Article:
My favorite comfort solo game is Minecraft. I originally started playing Minecraft to connect with my young nephews, but they’ve since moved on to first-person shooters — and I’m still totally hooked. I find it oddly therapeutic.

 







More found-object art


 

* * * The Pivot Questionnaire * * *


 

Jules: What is your favorite word?

Debbie: “Hope.” It’s a noun, a verb, a proper name, and what I look for at the end of every book.

 



 

Jules: What is your least favorite word?

Debbie: “Sciuridae.”

Jules: What turns you on creatively, spiritually or emotionally?

Debbie: Being around creative, positive people who inspire me.

Jules: What turns you off?

Debbie: Passive-aggressives and unrelenting cynics.

Jules: What sound or noise do you love?

Debbie: In terms of sounds I consider beautiful, I’ve always loved the sound of the harp. I own a Celtic harp, which I play very poorly. But the latter doesn’t matter, because even if I plucked random strings, everything sounds wonderful on a tuned Celtic harp!

As for more complicated noise-love: Dial-up technology has long been outdated, but I still get a warm, fuzzy feeling of satisfaction whenever I hear the sound of a connecting modem. I keep meaning to set my ringtone to that noise. I am such a nerd.

Jules: What sound or noise do you hate?

Debbie: Anything, if it’s repeated too often and/or too loud.

Except for Celtic harp, of course.

Jules: What profession other than your own would you like to attempt?

Debbie: In another life, I would have liked to pursue screenwriting. I used to write a lot of scenes from non-existent plays and movies, which I never showed anyone. They were inevitably scary (I’m a fan of horror) or depressing.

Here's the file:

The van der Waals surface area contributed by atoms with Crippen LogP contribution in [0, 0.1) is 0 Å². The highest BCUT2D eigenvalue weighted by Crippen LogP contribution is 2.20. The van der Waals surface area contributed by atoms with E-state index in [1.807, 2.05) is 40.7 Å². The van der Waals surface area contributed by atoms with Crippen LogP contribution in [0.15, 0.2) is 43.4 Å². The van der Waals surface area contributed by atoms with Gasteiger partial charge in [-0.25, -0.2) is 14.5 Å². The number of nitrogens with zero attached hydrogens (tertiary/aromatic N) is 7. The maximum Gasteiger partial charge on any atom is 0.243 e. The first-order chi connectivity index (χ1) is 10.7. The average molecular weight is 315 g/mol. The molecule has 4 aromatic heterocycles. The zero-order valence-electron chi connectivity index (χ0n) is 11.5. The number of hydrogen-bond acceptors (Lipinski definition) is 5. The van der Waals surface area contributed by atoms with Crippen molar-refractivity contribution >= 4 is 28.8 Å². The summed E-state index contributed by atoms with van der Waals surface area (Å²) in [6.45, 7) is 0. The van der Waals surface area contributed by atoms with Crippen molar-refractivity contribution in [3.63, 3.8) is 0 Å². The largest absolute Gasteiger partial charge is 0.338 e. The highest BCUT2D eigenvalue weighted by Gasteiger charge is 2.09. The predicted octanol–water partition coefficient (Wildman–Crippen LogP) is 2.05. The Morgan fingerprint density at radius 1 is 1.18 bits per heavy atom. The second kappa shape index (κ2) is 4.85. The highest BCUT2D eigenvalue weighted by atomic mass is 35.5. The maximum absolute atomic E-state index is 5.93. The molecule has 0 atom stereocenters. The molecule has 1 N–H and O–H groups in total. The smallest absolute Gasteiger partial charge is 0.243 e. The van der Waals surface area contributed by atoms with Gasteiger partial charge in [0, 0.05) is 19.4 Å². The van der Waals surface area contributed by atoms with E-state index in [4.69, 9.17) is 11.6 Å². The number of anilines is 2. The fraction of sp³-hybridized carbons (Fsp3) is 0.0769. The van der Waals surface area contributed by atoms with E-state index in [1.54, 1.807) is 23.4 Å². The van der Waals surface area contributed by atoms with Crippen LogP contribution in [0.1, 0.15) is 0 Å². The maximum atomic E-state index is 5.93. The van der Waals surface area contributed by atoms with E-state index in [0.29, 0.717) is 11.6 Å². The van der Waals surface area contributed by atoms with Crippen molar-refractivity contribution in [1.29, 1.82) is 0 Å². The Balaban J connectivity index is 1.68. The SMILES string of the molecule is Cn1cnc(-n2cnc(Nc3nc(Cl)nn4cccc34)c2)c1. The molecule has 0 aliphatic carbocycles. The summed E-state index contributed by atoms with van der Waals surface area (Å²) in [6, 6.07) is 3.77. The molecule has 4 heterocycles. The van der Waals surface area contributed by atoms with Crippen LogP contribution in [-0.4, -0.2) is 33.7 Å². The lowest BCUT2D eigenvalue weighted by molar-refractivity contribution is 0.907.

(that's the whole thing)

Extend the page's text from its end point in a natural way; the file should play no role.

Jules: What profession would you not like to do?

Debbie: Surgeon. If I screw up in my profession, at least I know no one’s life is on the line.

Jules: If Heaven exists, what would you like to hear God say when you arrive at the Pearly Gates?

Debbie: “Nicely done.”

 

All images are used by permission of Debbie Ridpath Ohi.

The spiffy and slightly sinister gentleman introducing the Pivot Questionnaire is Alfred, copyright © 2009 Matt Phelan.

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9 comments to “Seven Questions Over Breakfast with Debbie Ridpath Ohi”

  1. How fun it is to read about Debbie! She is a warm, wonderful, and talented lady. I’ve enjoyed watching her career take off! Thank you for the interview!


  2. Wonderful interview! Love seeing all the art!


  3. I’ve literally been lurking around Debbie’s websites for YEARS and it’s a joy to see things happen for her, and to see her here – two of my favorite people in one place!


  4. Let me highly recommend virtual visits with Debbie to anyone who works somewhere such things are useful–we had one in the Fall with grade 2-3 and it was amazing, the kids are still talking about it (especially her potato costume)!


  5. Thank you for this candid look into Debbie’s process and life as an author-illustrator! I savored every word and image. Love, love, love this blog. xoxo


  6. These are great, so funny and beautiful at the same time. Thanks for sharing screen shot of track changes–always comforting to see that other people’s screens look that way!


  7. The drawing or cartoon of the little old lady reading a book is so funny. Just like a group of old ladies at a brunch talking about this or that and a bit of gossip. Illness and church talk??? My dear grandmother and her friends were always having get to gathers??? atk


  8. Great interview and peek into a wonderfully creative person. Loved the found object art and found the rough thumbnails for the entire book to be extremely helpful.

    Love this blog for introducing me to so many great picture books and picture book illustrators.


  9. Thanks, Sallie! And thanks, everyone!